G-overload is a term that is known to almost everyone, but beyond the mild G-loads in an accelerating car or passenger airplane, only few experienced it. As a formal term, overload represents the ratio of the force of acceleration to the force produced by terrestrial gravity. During launch, astronauts experience loads of up to 3G. During a descent, passing through the dense layers of the atmosphere is quicker than launching into orbit, so the crew is subjected to loads of up to 5G during a nominal descent and up to 8Gs in a case of ballistic descent.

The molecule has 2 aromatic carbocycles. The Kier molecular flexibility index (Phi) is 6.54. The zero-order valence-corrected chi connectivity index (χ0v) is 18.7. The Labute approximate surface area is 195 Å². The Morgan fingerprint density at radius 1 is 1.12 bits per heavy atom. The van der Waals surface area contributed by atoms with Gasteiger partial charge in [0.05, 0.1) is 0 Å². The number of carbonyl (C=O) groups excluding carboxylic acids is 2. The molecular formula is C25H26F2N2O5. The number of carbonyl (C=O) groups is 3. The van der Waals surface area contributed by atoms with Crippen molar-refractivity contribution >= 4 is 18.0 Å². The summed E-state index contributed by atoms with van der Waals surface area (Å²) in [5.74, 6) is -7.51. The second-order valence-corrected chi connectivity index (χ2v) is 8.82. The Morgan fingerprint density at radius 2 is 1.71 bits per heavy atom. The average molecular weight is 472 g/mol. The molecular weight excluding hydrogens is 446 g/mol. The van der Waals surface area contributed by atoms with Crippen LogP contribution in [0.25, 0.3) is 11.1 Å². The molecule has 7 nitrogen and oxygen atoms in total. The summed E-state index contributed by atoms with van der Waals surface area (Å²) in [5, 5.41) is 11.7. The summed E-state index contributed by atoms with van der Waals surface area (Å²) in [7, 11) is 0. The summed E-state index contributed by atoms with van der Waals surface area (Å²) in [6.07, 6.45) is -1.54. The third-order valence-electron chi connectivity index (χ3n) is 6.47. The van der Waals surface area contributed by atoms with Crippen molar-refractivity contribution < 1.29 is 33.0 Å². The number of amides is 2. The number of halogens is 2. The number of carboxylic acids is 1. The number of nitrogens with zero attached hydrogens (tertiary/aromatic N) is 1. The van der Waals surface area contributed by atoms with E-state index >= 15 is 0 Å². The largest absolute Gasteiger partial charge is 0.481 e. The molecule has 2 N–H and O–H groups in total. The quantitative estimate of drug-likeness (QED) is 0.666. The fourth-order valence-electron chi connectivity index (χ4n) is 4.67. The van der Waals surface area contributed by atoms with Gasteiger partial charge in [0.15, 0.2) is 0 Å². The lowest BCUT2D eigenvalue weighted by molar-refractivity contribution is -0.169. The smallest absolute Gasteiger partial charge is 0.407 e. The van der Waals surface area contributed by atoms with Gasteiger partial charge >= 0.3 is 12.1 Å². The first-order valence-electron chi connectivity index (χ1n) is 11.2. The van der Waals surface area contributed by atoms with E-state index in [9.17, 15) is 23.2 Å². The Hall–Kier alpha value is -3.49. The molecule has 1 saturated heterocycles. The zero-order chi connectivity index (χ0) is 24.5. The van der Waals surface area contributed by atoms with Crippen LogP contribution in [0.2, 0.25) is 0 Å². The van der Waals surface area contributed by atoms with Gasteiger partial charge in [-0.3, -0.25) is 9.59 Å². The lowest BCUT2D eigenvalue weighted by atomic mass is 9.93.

On April 5, 1975, due to a launch vehicle failure, a Soyuz spacecraft did not reach its target orbit. Later, during re-entry, the crew was subjected to loads of up to 20G and survived.
To prepare the cosmonauts for the anticipated G-loads, the GCTC uses two special Centrifuges -- TsF-7 and TsF-18. Cosmonauts are trained to endure a 5G load while sitting upright and an 8G load while lying flat. They are also trained to operate spacecraft manually during descent.
For beginners, we offer the possibility to experience a 3-minute rotation in a centrifuge with a load of up to 3G. However, for those who wish to test their limits after a successful first session, it is possible to go further and practice higher G-loads, or practice launch and descent training, just like cosmonauts.